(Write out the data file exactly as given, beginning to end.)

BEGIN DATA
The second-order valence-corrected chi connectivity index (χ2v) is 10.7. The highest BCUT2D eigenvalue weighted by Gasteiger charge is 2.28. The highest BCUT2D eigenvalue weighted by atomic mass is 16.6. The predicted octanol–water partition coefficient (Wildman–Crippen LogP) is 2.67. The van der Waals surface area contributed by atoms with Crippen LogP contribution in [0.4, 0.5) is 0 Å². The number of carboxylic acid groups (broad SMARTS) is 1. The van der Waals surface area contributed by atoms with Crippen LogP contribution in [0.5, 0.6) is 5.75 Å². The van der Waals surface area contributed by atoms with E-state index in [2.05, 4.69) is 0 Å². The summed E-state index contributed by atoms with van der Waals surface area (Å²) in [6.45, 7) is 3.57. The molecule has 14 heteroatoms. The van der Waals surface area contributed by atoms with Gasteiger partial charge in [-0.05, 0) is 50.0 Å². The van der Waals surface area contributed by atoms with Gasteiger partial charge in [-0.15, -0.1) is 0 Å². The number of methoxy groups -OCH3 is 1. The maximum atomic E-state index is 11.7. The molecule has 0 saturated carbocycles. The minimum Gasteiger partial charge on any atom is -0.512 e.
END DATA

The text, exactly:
The second-order valence-corrected chi connectivity index (χ2v) is 10.7. The highest BCUT2D eigenvalue weighted by Gasteiger charge is 2.28. The highest BCUT2D eigenvalue weighted by atomic mass is 16.6. The predicted octanol–water partition coefficient (Wildman–Crippen LogP) is 2.67. The van der Waals surface area contributed by atoms with Crippen LogP contribution in [0.4, 0.5) is 0 Å². The number of carboxylic acid groups (broad SMARTS) is 1. The van der Waals surface area contributed by atoms with Crippen LogP contribution in [0.5, 0.6) is 5.75 Å². The van der Waals surface area contributed by atoms with E-state index in [2.05, 4.69) is 0 Å². The summed E-state index contributed by atoms with van der Waals surface area (Å²) in [6.45, 7) is 3.57. The molecule has 14 heteroatoms. The van der Waals surface area contributed by atoms with Gasteiger partial charge in [-0.05, 0) is 50.0 Å². The van der Waals surface area contributed by atoms with Gasteiger partial charge in [-0.15, -0.1) is 0 Å². The number of methoxy groups -OCH3 is 1. The maximum atomic E-state index is 11.7. The molecule has 0 saturated carbocycles. The minimum Gasteiger partial charge on any atom is -0.512 e.